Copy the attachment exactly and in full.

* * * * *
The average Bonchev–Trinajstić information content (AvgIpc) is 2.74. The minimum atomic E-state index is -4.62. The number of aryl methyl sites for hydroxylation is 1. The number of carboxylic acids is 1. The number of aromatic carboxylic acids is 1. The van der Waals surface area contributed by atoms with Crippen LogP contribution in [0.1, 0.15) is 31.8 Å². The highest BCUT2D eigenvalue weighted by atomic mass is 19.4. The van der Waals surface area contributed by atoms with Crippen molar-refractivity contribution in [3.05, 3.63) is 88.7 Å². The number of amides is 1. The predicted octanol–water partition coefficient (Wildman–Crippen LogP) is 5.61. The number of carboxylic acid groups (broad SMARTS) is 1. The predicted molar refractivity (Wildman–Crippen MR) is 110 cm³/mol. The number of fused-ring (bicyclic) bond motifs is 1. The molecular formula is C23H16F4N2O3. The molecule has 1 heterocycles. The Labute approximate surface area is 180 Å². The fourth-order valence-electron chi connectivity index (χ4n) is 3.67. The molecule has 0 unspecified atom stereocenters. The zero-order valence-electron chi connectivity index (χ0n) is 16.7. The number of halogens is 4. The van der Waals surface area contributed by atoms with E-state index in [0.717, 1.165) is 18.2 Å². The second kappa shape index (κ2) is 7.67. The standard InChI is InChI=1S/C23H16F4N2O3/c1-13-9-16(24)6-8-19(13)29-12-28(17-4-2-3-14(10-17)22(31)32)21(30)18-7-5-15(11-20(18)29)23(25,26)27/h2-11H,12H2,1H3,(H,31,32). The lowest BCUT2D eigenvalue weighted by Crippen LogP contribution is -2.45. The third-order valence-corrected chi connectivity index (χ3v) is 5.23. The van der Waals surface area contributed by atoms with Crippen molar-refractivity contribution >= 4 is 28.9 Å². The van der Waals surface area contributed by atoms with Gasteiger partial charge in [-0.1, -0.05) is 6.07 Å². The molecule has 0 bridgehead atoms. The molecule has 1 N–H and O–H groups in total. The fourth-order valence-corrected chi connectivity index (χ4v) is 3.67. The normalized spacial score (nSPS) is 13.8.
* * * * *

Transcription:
The average Bonchev–Trinajstić information content (AvgIpc) is 2.74. The minimum atomic E-state index is -4.62. The number of aryl methyl sites for hydroxylation is 1. The number of carboxylic acids is 1. The number of aromatic carboxylic acids is 1. The van der Waals surface area contributed by atoms with Crippen LogP contribution in [0.1, 0.15) is 31.8 Å². The highest BCUT2D eigenvalue weighted by atomic mass is 19.4. The van der Waals surface area contributed by atoms with Crippen molar-refractivity contribution in [3.05, 3.63) is 88.7 Å². The number of amides is 1. The predicted octanol–water partition coefficient (Wildman–Crippen LogP) is 5.61. The number of carboxylic acid groups (broad SMARTS) is 1. The predicted molar refractivity (Wildman–Crippen MR) is 110 cm³/mol. The number of fused-ring (bicyclic) bond motifs is 1. The molecular formula is C23H16F4N2O3. The molecule has 1 heterocycles. The Labute approximate surface area is 180 Å². The fourth-order valence-electron chi connectivity index (χ4n) is 3.67. The molecule has 0 unspecified atom stereocenters. The zero-order valence-electron chi connectivity index (χ0n) is 16.7. The number of halogens is 4. The van der Waals surface area contributed by atoms with E-state index in [0.717, 1.165) is 18.2 Å². The second kappa shape index (κ2) is 7.67. The standard InChI is InChI=1S/C23H16F4N2O3/c1-13-9-16(24)6-8-19(13)29-12-28(17-4-2-3-14(10-17)22(31)32)21(30)18-7-5-15(11-20(18)29)23(25,26)27/h2-11H,12H2,1H3,(H,31,32). The lowest BCUT2D eigenvalue weighted by Crippen LogP contribution is -2.45. The third-order valence-corrected chi connectivity index (χ3v) is 5.23. The van der Waals surface area contributed by atoms with Crippen molar-refractivity contribution >= 4 is 28.9 Å². The van der Waals surface area contributed by atoms with Gasteiger partial charge in [-0.1, -0.05) is 6.07 Å². The molecule has 0 bridgehead atoms. The molecule has 1 N–H and O–H groups in total. The fourth-order valence-corrected chi connectivity index (χ4v) is 3.67. The normalized spacial score (nSPS) is 13.8.